Canadian budget carrier Westjet has added its first Boeing 787 Dreamliner to the fleet, marking the start of a new era in its long haul operations. Kevan James reports.
Although it is often not quite appreciated by those who don’t live there (or who have never visited), Canada is a very large country. A look at a map of Canada and the USA shows little difference between the two in terms of geographical spread but one very big difference is that of population.
While the USA has a very large number of people residing within its borders, Canada does not and one side effect is the number of airlines serving it. Traditionally, Canada has never had more than two airlines with route networks linking it to the rest of the world and Air Canada (formerly Trans Canada Airlines) is the most well-known. The other at one time was Canadian Pacific, or CP Air. Both carriers had their sphere of influence but with the gradual breaking down of regulatory barriers, it was Air Canada that emerged the stronger. Since the demise of CP Air, there had been a gap in the market and a number of carriers have tried to fill it. None have been successful until Westjet came along.
Co-Founder Mark Hill’s mother is credited with coming up with the name and since the airline’s first flight in 1996, Westjet has grown rapidly. Unlike other airlines that have also expanded quickly however, Westjet’s growth has been more methodical, rather than seemingly adding aircraft and routes on an almost daily basis, a plan that has ultimately led to over-expansion and failure.
That steady rise has seen the airline grow across Canada, into the US and across the Atlantic and a regional feeder airline, Westjet Encore, began flying in 2012, the same year that the one-hundredth Boeing 737 next generation arrived. In 2013, the eye-catching ‘Magic Plane’ was revealed, the paint scheme displaying a Disney World Resort theme, featuring Mickey Mouse in his role as the Sorcerer’s Apprentice.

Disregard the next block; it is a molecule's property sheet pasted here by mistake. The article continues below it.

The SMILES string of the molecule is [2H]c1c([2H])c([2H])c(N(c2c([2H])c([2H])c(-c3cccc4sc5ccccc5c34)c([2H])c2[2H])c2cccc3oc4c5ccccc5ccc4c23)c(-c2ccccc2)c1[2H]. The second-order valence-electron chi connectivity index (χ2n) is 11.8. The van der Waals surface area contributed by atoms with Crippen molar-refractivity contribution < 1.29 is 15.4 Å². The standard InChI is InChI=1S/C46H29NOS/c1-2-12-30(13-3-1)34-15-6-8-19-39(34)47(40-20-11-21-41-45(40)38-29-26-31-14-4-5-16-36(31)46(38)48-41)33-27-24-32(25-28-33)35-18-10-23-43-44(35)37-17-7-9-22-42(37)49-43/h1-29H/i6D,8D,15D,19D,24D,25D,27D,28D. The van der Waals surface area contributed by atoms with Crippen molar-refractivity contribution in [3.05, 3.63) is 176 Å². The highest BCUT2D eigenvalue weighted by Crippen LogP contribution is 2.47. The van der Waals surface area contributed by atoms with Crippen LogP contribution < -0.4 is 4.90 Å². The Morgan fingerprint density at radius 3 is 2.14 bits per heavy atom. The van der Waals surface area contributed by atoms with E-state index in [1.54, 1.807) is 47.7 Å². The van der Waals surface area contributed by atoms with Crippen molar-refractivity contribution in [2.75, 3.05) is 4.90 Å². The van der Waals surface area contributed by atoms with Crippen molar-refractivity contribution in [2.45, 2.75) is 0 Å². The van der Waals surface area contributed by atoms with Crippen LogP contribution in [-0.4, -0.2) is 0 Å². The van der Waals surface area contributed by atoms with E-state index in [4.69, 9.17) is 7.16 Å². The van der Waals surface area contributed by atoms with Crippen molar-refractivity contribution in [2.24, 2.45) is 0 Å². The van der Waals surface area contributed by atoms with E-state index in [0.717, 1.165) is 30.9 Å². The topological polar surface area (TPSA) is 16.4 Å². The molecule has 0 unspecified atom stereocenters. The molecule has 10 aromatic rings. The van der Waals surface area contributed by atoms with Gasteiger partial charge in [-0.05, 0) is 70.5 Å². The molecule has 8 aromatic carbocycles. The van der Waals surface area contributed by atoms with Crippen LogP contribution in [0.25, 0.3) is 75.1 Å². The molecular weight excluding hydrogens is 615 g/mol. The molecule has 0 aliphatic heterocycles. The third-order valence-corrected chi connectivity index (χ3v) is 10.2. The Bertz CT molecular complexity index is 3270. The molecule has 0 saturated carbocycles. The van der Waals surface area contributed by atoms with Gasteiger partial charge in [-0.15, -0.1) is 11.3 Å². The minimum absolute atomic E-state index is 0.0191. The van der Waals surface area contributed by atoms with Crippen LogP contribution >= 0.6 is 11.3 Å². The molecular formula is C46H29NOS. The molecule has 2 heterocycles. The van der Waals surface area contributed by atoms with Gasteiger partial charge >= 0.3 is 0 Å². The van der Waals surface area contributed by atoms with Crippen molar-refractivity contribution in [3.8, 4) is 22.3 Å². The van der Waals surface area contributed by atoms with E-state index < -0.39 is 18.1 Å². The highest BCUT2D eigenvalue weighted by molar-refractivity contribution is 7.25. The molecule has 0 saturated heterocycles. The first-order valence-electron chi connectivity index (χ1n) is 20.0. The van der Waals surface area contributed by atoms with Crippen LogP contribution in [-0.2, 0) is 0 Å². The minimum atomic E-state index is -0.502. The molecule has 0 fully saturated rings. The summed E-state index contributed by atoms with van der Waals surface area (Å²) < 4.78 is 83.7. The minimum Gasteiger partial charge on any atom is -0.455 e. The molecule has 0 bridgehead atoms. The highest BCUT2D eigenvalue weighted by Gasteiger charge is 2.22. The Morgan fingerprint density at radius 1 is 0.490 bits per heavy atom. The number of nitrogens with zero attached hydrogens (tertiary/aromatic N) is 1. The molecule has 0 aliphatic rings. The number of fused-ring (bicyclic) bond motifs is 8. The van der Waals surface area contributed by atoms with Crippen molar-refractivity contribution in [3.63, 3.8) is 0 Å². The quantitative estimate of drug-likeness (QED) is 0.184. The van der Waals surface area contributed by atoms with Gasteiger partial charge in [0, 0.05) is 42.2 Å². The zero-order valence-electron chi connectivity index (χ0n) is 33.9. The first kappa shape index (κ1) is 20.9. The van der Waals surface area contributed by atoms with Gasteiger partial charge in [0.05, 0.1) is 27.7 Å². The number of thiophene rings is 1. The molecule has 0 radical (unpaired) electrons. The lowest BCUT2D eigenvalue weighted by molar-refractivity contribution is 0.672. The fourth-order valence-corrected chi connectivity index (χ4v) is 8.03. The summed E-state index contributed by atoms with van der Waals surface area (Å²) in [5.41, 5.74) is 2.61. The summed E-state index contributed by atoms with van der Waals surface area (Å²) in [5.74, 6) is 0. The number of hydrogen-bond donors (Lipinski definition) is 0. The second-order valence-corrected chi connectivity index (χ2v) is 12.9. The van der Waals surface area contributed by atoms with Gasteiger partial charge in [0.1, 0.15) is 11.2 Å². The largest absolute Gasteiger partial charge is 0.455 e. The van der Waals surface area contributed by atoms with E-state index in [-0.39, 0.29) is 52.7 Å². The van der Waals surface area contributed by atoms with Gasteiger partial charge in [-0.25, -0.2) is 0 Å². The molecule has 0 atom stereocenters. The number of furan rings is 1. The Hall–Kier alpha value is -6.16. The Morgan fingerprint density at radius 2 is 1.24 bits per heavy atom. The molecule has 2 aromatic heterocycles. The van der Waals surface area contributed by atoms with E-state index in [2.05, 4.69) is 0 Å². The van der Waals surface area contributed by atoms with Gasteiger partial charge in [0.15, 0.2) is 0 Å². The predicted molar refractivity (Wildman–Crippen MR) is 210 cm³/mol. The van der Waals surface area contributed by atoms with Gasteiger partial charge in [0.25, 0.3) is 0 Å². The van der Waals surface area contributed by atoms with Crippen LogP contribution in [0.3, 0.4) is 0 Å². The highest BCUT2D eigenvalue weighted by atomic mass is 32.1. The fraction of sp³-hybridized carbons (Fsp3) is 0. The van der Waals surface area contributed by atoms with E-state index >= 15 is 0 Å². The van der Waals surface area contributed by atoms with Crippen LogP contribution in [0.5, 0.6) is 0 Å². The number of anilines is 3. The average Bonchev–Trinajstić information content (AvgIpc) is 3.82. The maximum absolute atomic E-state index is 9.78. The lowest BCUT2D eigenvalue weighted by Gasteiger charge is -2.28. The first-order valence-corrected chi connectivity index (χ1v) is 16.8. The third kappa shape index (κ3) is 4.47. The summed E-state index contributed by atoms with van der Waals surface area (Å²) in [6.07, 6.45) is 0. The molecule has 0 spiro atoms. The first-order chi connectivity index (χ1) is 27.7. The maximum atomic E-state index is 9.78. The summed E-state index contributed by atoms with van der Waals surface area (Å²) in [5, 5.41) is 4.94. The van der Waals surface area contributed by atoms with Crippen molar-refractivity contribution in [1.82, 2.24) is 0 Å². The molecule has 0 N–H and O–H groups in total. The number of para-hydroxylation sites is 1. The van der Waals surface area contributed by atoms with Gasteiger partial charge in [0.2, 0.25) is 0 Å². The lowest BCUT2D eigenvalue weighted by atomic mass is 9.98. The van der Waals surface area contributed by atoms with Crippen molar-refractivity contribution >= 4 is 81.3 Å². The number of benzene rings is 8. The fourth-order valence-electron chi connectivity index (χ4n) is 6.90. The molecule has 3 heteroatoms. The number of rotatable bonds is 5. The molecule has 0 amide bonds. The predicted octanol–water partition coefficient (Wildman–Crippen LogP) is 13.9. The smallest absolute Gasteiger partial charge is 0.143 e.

Service to Dublin began in 2014, the first Boeing 767 was delivered and a second Disney World Resort-themed 737 took to the air. 2016 not only saw the airline’s twentieth birthday but London Gatwick also came online and in 2018, the Boeing 787 Dreamliner was unveiled as the carrier’s new flagship, flying the Atlantic routes, including the newest destination of Paris.
Westjet’s success has not only been built on low fares but also in the level of service provided. Those who fly with the airline are not passengers but guests and the workforce are not merely employees but are known as ‘Westjetters’. That attitude has resulted in recognition for three consecutive years as Best Airline in Canada, in 2017, 2019 and 2019, and it has also been hailed as one of the most favoured mid-sized Airlines in North America (2019). The airline was also among the Economy Class award winners in North America in 2018.
Perhaps significantly, Westjet is one of very few airlines globally that does not commercially overbook, meaning nobody is bumped, or denied boarding. Including WestJet Encore, the carrier now offers scheduled service to more than 100 destinations in North and Central America, the Caribbean and Europe.
With the airline based at Calgary, one of the most notable examples of the carrier’s growth was the opening of its new $50 million, 125,000-square-foot hangar for the Boeing 787 on April 24. Marking the occasion, Ed Sims, WestJet President and CEO said: ‘Today marks another significant step in WestJet's journey as a global network carrier. This state-of-the-art facility provides the perfect environment for our highly skilled aviation maintenance engineering teams to continue to ensure the safety and comfort of our 25 million annual guests.’
Boeing 787 services began between Calgary and Toronto on February 20 and flights between Calgary and London Gatwick commence daily from April 28, and are planned to operate from Calgary to Paris 4 times a week starting on May 17, 2019, with Dublin receiving its first 787 on June 1 2019, a 3 times a week service following thereafter.
Canada may not have been a hotbed of airline competition in the past but in today’s world, Westjet have found a market that others seem to have missed and the airline is set to be the country’s second global airline.
© Kevan James 2019.